- See, for example: Anjam Khursheed (1987). Science and Religion: Towards the Restoration of an Ancient Harmony; Craig Loehle (1990). On Human Origins: A Bahá’í Perspective. Journal of Baha’i Studies 2(4); Gary Matthews (1993). The Challenge of Baha’u’llah; Craig Loehle (1994). On the Shoulders of Giants; Eberhard von Kitzing (1997). Is the Bahá'í view of evolution compatible with modern science? Baha’i Studies Review 7; Keven Brown (2001). Evolution and Bahá'í Belief: 'Abdu'l-Bahá's Response to Nineteenth-Century Darwinism; Fariborz Alan Davoodi (2001). Human Evolution: Directed? Baha’i Library Online; Courosh Mehanian and Stephan Friberg (2003). Religion and Evolution Reconciled: ‘Abdu’l-Bahá’s Comments on Evolution. Journal of Baha’i Studies 13:1-4; Steven Phelps (2008, April–June). Perspective: Crossing the divide between science and religion: a view on evolution. One Country 19(3).
- Salman Oskooi (2009). When Science and Religion Merge:A Modern Case Study.
- Elder, E.E., Miller, W.M. and Miller, W.M. eds., 1961. Al-Kitab Al-Aqdas Or the Most Holy Book (Vol. 38). Psychology Press. p. 20
- Smith 2000, pp. 273-274.
- Miller 1974, pp. 70-87.
- Smith 2008, pp. 63–64.
- Miller 1974, pp. 184-185.
- The Iranian (5 January 2009). "'Abdul Baha Says about Africans".;
- Basiti, Moradi & Akhoondali 2014, pp. 70-71.
- `Abdu’l-Bahā. Khaṭābāt. 3. Tehran. p. 48.
- McGlinn 2009.
- "Bibliography of Sen McGlinn".
- Momen, Moojan (2007). "Marginality and Apostasy in the Baha'i Community". Religion. 37 (3): 187–209. doi:10.1016/j.religion.2007.06.008.
- Cole 1998.
- Momen 2007.
- "H-Bahai Website". H-net.org.
- Cole, Juan R. I. (Winter–Summer 2002). "A Report on the H-Bahai Digital Library". Iranian Studies. 35 (1): 191–196. doi:10.1080/00210860208702016. JSTOR 4311442.
- A.V. (20 April 2017). "The Economist explains: The Bahai faith". The Economist. Retrieved 23 April 2017.
- Abdo, Lil (1995). "Possible Criticisms of the Baha'i Faith from a Feminist Perspective".
- Abdu'l-Bahá (1982) [Composed 1912]. Promulgation of Universal Peace (2nd ed.). Bahai Publishing Trust. ISBN 978-0877431725.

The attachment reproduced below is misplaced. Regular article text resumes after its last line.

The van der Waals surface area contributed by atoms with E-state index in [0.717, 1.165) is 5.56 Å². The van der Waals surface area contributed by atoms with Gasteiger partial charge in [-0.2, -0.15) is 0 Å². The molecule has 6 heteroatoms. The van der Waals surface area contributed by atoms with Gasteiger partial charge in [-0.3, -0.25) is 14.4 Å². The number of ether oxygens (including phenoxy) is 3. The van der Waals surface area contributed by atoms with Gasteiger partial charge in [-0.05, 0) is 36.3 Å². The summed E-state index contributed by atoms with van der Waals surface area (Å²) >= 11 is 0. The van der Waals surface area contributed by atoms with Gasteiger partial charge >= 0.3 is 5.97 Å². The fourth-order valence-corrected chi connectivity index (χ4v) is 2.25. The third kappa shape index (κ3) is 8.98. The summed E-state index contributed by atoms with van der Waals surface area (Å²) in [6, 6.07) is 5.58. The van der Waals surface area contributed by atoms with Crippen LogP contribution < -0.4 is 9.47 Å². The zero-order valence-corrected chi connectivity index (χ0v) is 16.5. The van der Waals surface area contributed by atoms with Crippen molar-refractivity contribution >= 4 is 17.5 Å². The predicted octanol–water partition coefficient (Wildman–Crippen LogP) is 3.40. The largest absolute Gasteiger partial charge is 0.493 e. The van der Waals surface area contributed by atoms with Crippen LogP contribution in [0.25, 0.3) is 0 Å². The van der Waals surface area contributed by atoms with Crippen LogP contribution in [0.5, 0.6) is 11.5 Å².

- Abrahamian, E. (1993). Khomeinism: Essays on the Islamic Republic. Berkeley, CA: University of California Press. ISBN 978-0-520-08503-9.
- Affolter, Friedrich W. (2005). "The Specter of Ideological Genocide: The Bahá'ís of Iran" (PDF). War Crimes, Genocide and Crimes Against Humanity. 1 (1): 59–89. Archived from the original (PDF) on 2007-11-27.
- Afnan, Abul-Qasim (1999), Black Pearls: Servants in the Household of the Bab and Baha'u'llah, Kalimat Press, ISBN 1-890688-03-7
- Ankerberg, John (1999). "A Critical Look at the Baha'i Faith".
- Barrett, David (2001). The New Believers. London, UK: Cassell & Co. ISBN 0-304-35592-5.
- Basiti; Moradi; Akhoondali (2014). Twelve Principles: A Comprehensive Investigation on the Baha'i Teachings (1st ed.). Tehran, Iran: Bahar Afshan Publications. ISBN 978-600-6640-15-0.
- Blomfield, Sara Louisa Ryan (2007). The Chosen Highway. George Ronald Publisher. ISBN 978-0853985099.
- Buck, Christopher (2003). "Islam and Minorities: The Case of the Bahá'ís" (PDF). Studies in Contemporary Islam. 5 (1): 83–106. Archived from the original (PDF) on 2011-07-08.
- Cole, Juan (1998). "The Baha'i Faith in America as Panopticon, 1963-1997". The Journal for the Scientific Study of Religion. 37 (2): 234–248. doi:10.2307/1387523. JSTOR 1387523.
- Cole, Juan (2002). "Fundamentalism in the Contemporary U.S. Baha'i Community". Review of Religious Research. 43 (3): 195–217. doi:10.2307/3512329. JSTOR 3512329.
- Effendi, Shoghi (1944). God Passes By. Wilmette, Illinois, US: Bahá'í Publishing Trust (published 1979). ISBN 0-87743-020-9.
- Effendi, Shoghi (1974). Bahá'í Administration. Wilmette, Illinois, USA: Bahá'í Publishing Trust. ISBN 0-87743-166-3.
- Hatcher; Martin (2002). The Baha'i faith: The emerging global religion. Wilmette, Illinois, USA: Bahá'í Publishing Trust. ISBN 978-1931847063.
- MacEoin, Denis (1986). "Bahā'ī fundamentalism and the academic study of the Bābī movement". Religion. 16 (1): 57–84. doi:10.1016/0048-721X(86)90006-0.
- MacEoin, Denis (2005). "Bahá'ísm: Some Uncertainties about its Role as a Globalizing Religion" (PDF). Bahá'í and Globalisation. Denmark: Aarhus University Press: 287–306.
- McGlinn, Sen (15 September 2009). "Abdu'l-Baha and the African tribe".
- Miller, William (1974). The Baha'i Faith: Its History and Teachings. Pasadena, California, USA: William Carey Library.
- Momen, Moojan (2007). "Marginality and Apostasy in the Baha'i Community". Religion. 37 (3): 187–209. doi:10.1016/j.religion.2007.06.008. Retrieved December 25, 2016.
- Munirih Khánum (1987). Munirih Khánum: Memoirs and Letters. Kalimat Press. ISBN 978-0933770515.
- Nabíl-i-A`zam (1932), Dawn-Breakers: Nabil's Narrative of the Early Days of the Baha'i Revelation, Bahá'í Publishing Trust, ISBN 978-0877430100
- Schaefer, U.; Towfigh, N.; Gollmer, U. (2000). Making the Crooked Straight: A Contribution to Bahá'í Apologetics. Oxford, UK: George Ronald. ISBN 0-85398-443-3. OL 11609763M.
- Shaykh, Imran (July 2010). "Islam vs Bahai Faith - Belief in God".
- Smith, Peter (2000). A Concise Encyclopedia of the Bahá'í Faith. Oxford, UK: Oneworld Publications. ISBN 1-85168-184-1.
- Smith, Peter (2008). An Introduction to the Baha'i Faith. Cambridge: Cambridge University Press. ISBN 978-0-521-86251-6.
- Stockman, Robert (1997). The Baha'i Faith and Syncretism.
- Wilson, Samuel (2018). Bahaism and Its Claims (1st ed.). Books on Demand. ISBN 978-3-73266-137-4.